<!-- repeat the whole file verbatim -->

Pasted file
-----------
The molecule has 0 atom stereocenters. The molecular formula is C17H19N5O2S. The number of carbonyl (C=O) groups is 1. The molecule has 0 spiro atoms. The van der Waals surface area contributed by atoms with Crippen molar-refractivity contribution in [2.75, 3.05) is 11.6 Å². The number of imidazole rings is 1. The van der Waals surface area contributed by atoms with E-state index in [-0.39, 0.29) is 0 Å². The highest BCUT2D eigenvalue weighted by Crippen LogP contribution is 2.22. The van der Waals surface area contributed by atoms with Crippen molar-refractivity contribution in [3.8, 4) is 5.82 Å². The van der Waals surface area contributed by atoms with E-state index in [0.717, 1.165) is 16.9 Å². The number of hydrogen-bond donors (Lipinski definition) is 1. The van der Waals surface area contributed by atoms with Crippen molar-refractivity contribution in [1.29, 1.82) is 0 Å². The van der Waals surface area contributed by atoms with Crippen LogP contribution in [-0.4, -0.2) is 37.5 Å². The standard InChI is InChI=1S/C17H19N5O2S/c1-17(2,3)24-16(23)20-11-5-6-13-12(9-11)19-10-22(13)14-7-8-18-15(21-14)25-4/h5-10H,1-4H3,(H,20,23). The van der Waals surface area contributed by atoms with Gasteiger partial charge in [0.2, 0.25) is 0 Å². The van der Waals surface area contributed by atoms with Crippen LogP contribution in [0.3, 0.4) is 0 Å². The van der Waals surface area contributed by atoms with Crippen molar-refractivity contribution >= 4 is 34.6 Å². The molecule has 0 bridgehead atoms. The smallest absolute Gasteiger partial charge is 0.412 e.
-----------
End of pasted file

The molecule has 0 atom stereocenters. The molecular formula is C17H19N5O2S. The number of carbonyl (C=O) groups is 1. The molecule has 0 spiro atoms. The van der Waals surface area contributed by atoms with Crippen molar-refractivity contribution in [2.75, 3.05) is 11.6 Å². The number of imidazole rings is 1. The van der Waals surface area contributed by atoms with E-state index in [-0.39, 0.29) is 0 Å². The highest BCUT2D eigenvalue weighted by Crippen LogP contribution is 2.22. The van der Waals surface area contributed by atoms with Crippen molar-refractivity contribution in [3.8, 4) is 5.82 Å². The van der Waals surface area contributed by atoms with E-state index in [0.717, 1.165) is 16.9 Å². The number of hydrogen-bond donors (Lipinski definition) is 1. The van der Waals surface area contributed by atoms with Crippen molar-refractivity contribution in [1.29, 1.82) is 0 Å². The van der Waals surface area contributed by atoms with Crippen LogP contribution in [-0.4, -0.2) is 37.5 Å². The standard InChI is InChI=1S/C17H19N5O2S/c1-17(2,3)24-16(23)20-11-5-6-13-12(9-11)19-10-22(13)14-7-8-18-15(21-14)25-4/h5-10H,1-4H3,(H,20,23). The van der Waals surface area contributed by atoms with Gasteiger partial charge in [0.2, 0.25) is 0 Å². The van der Waals surface area contributed by atoms with Crippen LogP contribution in [0.3, 0.4) is 0 Å². The van der Waals surface area contributed by atoms with Crippen molar-refractivity contribution >= 4 is 34.6 Å². The molecule has 0 bridgehead atoms. The smallest absolute Gasteiger partial charge is 0.412 e.